Rising up to the challenge of leaving no one’s voice behind, the network of volunteers Climate Smart Agriculture Youth Network (CSAYN) has officially launched the MY World 2030 UN Global Survey on the Sustainable Development Goals (SDGs) online across all 36 CSAYN countries globally.
As a post-launch, some CSAYN countries have launched the survey offline in Central Africa (Yaoundé, Cameroon), East Africa (Zanzibar, Tanzania) and Europe (Bonn, Germany) for now while waiting on other regions to join efforts.
Based in Cameroon, CSAYN links volunteers with a strong interest in climate-smart agriculture and environment around the world. Climate-smart agriculture can contribute not only to achieve SDG #2, focused on ending hunger, but also relates to ending poverty (SDG #1), sustainable management of water (SDG #6), sustainable economic growth (SDG #8) and action to combat climate change (SDG #13).
In Yaoundé, the offline survey was launched by CSAYN in the International Relations Institute of Cameroon. Attended by well over 300 students of diverse disciplines of international relations, the event was followed by discussions centered on how data collected from the survey can influence policy decisions in the United Nations, as well as resolve key challenges in Africa.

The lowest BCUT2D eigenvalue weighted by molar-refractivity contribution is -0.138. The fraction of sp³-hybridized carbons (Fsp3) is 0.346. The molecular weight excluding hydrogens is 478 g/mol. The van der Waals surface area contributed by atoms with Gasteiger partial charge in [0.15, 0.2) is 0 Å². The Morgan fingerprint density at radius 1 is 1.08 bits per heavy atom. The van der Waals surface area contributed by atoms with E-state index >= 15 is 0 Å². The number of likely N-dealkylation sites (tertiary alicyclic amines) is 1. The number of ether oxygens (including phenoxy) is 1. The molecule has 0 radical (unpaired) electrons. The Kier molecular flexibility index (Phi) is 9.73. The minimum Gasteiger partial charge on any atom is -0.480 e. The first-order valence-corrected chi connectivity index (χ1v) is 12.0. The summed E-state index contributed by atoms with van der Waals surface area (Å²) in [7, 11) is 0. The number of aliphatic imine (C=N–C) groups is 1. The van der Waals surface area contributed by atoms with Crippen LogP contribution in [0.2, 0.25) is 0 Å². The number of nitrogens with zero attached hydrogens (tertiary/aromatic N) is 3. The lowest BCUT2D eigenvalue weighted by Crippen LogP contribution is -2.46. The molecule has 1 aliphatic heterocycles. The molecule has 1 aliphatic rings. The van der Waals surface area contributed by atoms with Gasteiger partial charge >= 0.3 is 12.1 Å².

“Watching how participants took the survey with so much excitement, passion and a strong conviction that their votes could make sustainable development a reality has encouraged our work towards being ambassadors for the goals in every local community”, says CSAYN country coordinator Nche Tala Aghanwi.
Although many still continue unaware of the SDGs in Cameroon, particularly in rural communities, discussions made clear how important the goals are for people and the extent to which they cut across their daily experiences.
The MY World Survey has also started to make its way towards local rulers. “One of the most inspired persons I encountered was a traditional ruler who explained to me that this survey has served as an evaluation tool of his rule and the level of amelioration or deterioration of major social services in his village since he became the chief”, says Aghanwi.
In Tanzania, CSAYN has engaged a community of 170 smallholders in Zanzibar in the offline survey, motivated by the interest of rural youth and women in climate-smart agriculture. Members of the Tanzania CSAYN team have also discussed with Zanzibar local farmers how to improve the production of cassava by intercropping it with sweet potatoes or yams in order to increase food security, contributing towards achieving zero hunger by 2030.
In Bonn, Germany, the offline survey was launched in the margin of the Global Landscape Forum. A cross-section of 50 delegates took part in the survey and committed to become SDGs Advocates within their communities, institutions, organizations and countries.
The results of the survey collected by CSAYN will help feed into the UN’s and governments’ monitoring of progress on the SDGs, raising awareness of important issues and giving a “people’s perspective” from the ground, in real-time.
Take the MY World 2030 survey here and raise your voice too about what SDGs are most important to you!